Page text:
The Compassion Initiative grows out of the recognition that compassion – which lies at the heart of Naropa’s founding vision and curriculum – is an appropriate and deeply needed response to the challenges of our world. Drawing on the knowledge and practices of the world’s wisdom traditions as well as current scientific methods for examining and measuring the effects of contemplative practice, the Compassion Initiative focuses on three key projects:
We envision that the Initiative will address questions regarding how we can best measure compassion; produce research findings that pinpoint efficacious compassion training; create publications that further the discourse on best practices in compassion training; and offer an effective Compassion Training curriculum that can be replicated in institutions around the world and applied to a range of audiences.
The Initiative is broad-based, collaborative and inclusive, drawing on the interdisciplinary expertise of numerous Naropa faculty as well as visiting scholars, trainers and researchers.
Compassion is one of the great human virtues, the ground and basis for altruistic behavior. Modern scientific research suggests that compassion can be fostered and trained, both to benefit others and to enhance personal well-being, happiness and resilience.
This program draws on mindfulness and compassion practices from wisdom traditions, in particular from Buddhism, as well as the findings of neuro- and social science. The training is deeply experiential and introduces contemplative practices through which you will explore the emotional quality of various forms of compassion and related behaviors. Our study is supported by readings on modern and ancient views on compassion as it functions within the individual, groups and communities.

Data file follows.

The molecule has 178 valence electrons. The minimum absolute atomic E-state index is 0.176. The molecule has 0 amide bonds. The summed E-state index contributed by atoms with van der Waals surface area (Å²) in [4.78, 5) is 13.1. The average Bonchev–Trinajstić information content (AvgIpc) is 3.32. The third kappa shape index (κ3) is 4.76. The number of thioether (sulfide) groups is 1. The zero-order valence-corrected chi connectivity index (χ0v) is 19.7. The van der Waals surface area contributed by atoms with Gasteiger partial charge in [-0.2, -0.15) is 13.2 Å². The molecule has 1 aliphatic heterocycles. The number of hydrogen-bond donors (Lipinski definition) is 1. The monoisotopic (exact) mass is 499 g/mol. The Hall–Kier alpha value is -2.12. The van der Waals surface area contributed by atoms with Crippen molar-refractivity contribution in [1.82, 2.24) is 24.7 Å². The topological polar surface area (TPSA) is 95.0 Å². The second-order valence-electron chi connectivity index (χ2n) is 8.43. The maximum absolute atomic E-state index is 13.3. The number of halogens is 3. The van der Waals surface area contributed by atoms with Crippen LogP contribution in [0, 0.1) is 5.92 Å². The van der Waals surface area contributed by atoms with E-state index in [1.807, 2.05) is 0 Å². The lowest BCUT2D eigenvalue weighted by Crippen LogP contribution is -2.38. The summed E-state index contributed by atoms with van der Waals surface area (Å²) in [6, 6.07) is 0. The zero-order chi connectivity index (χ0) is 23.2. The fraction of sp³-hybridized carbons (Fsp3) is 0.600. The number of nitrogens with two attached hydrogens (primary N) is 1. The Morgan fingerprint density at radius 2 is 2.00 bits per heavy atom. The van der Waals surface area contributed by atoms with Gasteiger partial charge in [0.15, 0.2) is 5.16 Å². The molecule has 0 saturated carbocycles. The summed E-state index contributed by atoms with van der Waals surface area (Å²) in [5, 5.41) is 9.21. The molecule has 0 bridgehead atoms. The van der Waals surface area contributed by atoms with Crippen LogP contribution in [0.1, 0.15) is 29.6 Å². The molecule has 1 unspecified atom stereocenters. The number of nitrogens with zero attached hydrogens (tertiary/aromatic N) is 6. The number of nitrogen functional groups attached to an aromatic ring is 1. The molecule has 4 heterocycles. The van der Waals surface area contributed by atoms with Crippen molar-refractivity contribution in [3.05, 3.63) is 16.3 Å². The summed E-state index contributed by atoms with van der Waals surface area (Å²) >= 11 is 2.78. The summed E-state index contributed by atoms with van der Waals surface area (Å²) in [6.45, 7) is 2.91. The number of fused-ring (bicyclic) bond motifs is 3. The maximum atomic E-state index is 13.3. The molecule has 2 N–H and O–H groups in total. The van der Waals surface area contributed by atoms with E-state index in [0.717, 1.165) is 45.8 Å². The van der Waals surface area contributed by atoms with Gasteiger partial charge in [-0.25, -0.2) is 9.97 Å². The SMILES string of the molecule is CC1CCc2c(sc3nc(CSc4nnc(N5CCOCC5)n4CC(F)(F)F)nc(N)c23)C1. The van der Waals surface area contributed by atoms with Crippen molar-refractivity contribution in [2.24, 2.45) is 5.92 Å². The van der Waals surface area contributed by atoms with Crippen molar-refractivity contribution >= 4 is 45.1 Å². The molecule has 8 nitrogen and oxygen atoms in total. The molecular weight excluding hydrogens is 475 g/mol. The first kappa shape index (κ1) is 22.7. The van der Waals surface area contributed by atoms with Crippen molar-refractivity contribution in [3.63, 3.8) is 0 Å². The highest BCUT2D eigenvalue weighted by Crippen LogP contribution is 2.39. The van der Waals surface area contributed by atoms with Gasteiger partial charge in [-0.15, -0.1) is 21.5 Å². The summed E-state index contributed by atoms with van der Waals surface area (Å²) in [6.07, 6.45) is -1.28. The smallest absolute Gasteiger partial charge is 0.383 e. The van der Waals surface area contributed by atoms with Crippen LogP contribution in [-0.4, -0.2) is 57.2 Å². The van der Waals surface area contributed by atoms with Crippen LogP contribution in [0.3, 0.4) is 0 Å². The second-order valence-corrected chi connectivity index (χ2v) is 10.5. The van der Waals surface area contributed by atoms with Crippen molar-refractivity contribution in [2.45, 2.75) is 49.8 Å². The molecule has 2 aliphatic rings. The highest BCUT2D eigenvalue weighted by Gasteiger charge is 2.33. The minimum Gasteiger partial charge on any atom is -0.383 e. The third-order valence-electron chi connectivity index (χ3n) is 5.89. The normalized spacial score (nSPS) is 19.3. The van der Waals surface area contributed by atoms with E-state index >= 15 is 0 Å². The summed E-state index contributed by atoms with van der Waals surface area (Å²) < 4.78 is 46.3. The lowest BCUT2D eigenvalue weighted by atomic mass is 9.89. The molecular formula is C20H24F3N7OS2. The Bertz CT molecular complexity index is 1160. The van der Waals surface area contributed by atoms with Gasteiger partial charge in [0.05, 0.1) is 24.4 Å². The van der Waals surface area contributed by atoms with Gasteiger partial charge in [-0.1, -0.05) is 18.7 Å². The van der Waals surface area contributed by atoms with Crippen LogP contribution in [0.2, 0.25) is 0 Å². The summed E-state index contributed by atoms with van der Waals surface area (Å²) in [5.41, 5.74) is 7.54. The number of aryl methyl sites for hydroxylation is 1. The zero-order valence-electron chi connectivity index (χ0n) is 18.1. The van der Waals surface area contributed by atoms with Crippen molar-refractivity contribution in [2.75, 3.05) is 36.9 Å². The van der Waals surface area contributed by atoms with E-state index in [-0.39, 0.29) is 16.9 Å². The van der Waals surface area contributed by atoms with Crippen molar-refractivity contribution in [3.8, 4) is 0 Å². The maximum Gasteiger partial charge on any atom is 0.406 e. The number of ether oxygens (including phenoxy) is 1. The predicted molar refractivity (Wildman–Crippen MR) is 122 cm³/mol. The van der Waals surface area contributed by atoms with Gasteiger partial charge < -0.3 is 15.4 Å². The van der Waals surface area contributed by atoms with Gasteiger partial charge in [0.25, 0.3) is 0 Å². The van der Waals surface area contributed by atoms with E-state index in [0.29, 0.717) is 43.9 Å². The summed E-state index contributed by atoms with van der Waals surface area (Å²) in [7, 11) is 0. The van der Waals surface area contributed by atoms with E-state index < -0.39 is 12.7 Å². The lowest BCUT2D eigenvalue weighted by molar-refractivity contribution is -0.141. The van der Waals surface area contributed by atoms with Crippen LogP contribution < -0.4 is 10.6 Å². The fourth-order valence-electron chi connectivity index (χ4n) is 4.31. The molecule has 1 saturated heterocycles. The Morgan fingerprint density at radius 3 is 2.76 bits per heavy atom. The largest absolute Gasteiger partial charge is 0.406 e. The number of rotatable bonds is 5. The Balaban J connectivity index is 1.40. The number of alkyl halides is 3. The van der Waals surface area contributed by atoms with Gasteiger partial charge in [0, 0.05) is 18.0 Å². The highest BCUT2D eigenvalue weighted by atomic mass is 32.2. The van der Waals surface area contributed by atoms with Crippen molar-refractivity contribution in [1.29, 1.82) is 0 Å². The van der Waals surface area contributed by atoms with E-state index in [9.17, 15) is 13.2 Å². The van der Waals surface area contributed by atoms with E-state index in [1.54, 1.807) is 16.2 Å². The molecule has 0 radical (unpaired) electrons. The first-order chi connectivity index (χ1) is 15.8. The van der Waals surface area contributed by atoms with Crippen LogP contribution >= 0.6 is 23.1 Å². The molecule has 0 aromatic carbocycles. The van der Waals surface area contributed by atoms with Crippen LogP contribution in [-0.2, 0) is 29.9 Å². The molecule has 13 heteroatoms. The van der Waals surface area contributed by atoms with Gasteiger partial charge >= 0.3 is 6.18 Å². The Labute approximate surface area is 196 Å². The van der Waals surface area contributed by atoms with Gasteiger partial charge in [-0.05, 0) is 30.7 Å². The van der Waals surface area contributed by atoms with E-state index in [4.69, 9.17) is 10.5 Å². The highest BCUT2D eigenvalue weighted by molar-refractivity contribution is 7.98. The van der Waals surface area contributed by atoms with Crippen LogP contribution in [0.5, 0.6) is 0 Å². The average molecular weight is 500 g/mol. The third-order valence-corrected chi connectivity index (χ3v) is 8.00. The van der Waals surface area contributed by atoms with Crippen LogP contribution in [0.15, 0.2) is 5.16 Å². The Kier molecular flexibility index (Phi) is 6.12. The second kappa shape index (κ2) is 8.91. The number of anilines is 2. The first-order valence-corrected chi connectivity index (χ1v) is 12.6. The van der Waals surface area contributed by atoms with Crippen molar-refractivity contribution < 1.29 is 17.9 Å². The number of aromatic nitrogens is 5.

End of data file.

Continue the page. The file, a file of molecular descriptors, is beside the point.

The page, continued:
The training will expand and refine your understanding of compassion and identify ways to support compassionate behavior in your personal, social and professional life.
The course is taught by a team of Naropa University faculty who draw on their decades of teaching mindfulness and compassion practices within a variety of disciplines, including psychology, counseling, Buddhist studies, and the arts.
Judith Simmer-Brown, PhD, Distinguished Professor of Contemplative and Religious Studies
Dale Asrael, MA, Associate Professor, Mindfulness-Based Counseling
Erika Berland, BFA, Instructor, Theater: Contemporary Performance
Paul Bialek, MA, Assistant Professor, Contemplative Psychotherapy & Buddhist Psychology
Jane Carpenter, MA, Associate Professor, Contemplative Psychology